He had been watching the village from a ridge at the foot of the hills to the east, climbed a redwood and sat about forty feet up on a limb, he had a small brass telescope in his pouch, which he had also cut the fringes off of. The Pulaski have a communal meal once a week: a stew with venison, and possum, and bear, and elk. Whatever was killed that week went in the pot, along with the vegetables from their oval-shaped field, where everything grew, and it simmered all day in the communal hearth in the middle of the village. Also added were herbs and spices, but the exact number is not known.
And the wind was blowing in from the west, as it always did that time of day,
When Peter got off his horse twenty paces outside the ring of kotchas circling the fire, what he judged to be the edge of the encampment, he affected a pleasant and open face, and–though he had not taken off any of his weapons–put his hands out to his side with his palms facing forward. Then he pointed at the stew, and then back at himself, and then the stew, and then his belly.
They fed him.
Stuffed him, rightly stated: Peter’s belly was bulging, and he laid on his back with his left ankle on his right knee. He was like the Preacher in one respect, and that was that he didn’t speak a word of Pulaski; at that moment, his brain barely recognized it as a language, but it was melodic, and one of the men came over and handed him a tightly-rolled leaf. Then the man took his tightly-rolled leaf and placed it in his mouth, in an over-exaggerated way. Then he chewed while pointing at his mouth, and then Peter’s, and then back at his.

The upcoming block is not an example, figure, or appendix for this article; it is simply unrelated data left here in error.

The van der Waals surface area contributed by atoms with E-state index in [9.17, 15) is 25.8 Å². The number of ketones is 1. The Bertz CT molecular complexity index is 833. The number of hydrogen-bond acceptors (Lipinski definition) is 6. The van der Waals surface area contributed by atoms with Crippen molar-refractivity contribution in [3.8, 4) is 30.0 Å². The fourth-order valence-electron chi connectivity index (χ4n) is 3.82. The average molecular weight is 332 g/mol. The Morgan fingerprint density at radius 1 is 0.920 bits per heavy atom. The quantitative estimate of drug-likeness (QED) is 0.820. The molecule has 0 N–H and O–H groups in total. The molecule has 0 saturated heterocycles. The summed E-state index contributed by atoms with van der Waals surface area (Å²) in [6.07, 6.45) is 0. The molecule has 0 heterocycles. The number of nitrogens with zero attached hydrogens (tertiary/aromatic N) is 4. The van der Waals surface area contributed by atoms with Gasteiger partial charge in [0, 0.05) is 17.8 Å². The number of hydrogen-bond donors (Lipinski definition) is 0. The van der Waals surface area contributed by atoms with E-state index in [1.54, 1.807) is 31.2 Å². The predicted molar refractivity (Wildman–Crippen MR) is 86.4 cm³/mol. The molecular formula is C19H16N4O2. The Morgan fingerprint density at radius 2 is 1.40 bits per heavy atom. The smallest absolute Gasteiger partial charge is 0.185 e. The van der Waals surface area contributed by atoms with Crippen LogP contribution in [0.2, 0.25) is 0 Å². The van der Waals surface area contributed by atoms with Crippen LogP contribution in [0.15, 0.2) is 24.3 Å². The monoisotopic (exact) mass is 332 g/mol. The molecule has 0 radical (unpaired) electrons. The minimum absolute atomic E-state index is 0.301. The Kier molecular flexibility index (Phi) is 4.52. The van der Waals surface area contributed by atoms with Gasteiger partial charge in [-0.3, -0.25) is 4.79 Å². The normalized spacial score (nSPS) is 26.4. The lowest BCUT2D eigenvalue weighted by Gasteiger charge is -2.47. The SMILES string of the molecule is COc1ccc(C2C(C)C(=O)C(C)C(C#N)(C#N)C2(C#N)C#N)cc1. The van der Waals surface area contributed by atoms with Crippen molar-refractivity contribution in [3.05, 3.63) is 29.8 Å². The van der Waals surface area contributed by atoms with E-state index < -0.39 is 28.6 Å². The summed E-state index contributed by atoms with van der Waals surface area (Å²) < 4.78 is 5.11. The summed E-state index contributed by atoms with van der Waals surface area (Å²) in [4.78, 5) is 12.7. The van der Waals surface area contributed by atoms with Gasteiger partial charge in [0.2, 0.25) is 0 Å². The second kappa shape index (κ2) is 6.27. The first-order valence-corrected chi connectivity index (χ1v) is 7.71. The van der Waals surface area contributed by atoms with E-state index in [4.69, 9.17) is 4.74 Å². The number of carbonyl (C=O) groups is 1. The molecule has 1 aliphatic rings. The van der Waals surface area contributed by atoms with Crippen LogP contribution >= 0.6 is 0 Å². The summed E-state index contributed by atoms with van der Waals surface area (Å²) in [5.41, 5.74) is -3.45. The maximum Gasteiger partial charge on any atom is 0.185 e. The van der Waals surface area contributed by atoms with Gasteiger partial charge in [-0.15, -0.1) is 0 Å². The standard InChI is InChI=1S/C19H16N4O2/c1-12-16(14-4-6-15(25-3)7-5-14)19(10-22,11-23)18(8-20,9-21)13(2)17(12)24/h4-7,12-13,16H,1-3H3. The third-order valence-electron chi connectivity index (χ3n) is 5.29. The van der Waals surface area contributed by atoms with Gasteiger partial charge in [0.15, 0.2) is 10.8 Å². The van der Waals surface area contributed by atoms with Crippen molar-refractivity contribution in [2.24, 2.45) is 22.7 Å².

“Chew this leaf,” the man said, Peter assumed. He spoke no Pulaski, but he could pick up context clues. So he chewed the leaf.
The next morning Peter woke early in the kotcha he had been given, and stuffed a bunch of peregrine leaves into his mouth and walked into the woods with his rifle. He was back by noon with a dressed buck, four-pointer, over his shoulders. He found the man who had given him the leaves, and gave him the deer.
And he just kinda moved in after that. Peter brought game back all the time, and didn’t take his dick out at the communal hearth, so everyone liked him well enough. Within a few weeks, he was picking out words, and after a couple months he could have an idiot’s conversation, but the Pulaski language’s intricate conjugation would remain forever beyond him. Peter had quit being a bastard, but he had no one to talk with; before Busybody showed up, he was thinking about going back to bastardry, just for the conversations.
But Peter really didn’t have any bastard left in him, and no one has ever been sadder to see gold.
“Peter, don’t you see what this is? What this means?”
“We can build a church!”
“Course we can. Mine needs a town, town needs a church.”
“Mine? What mine?’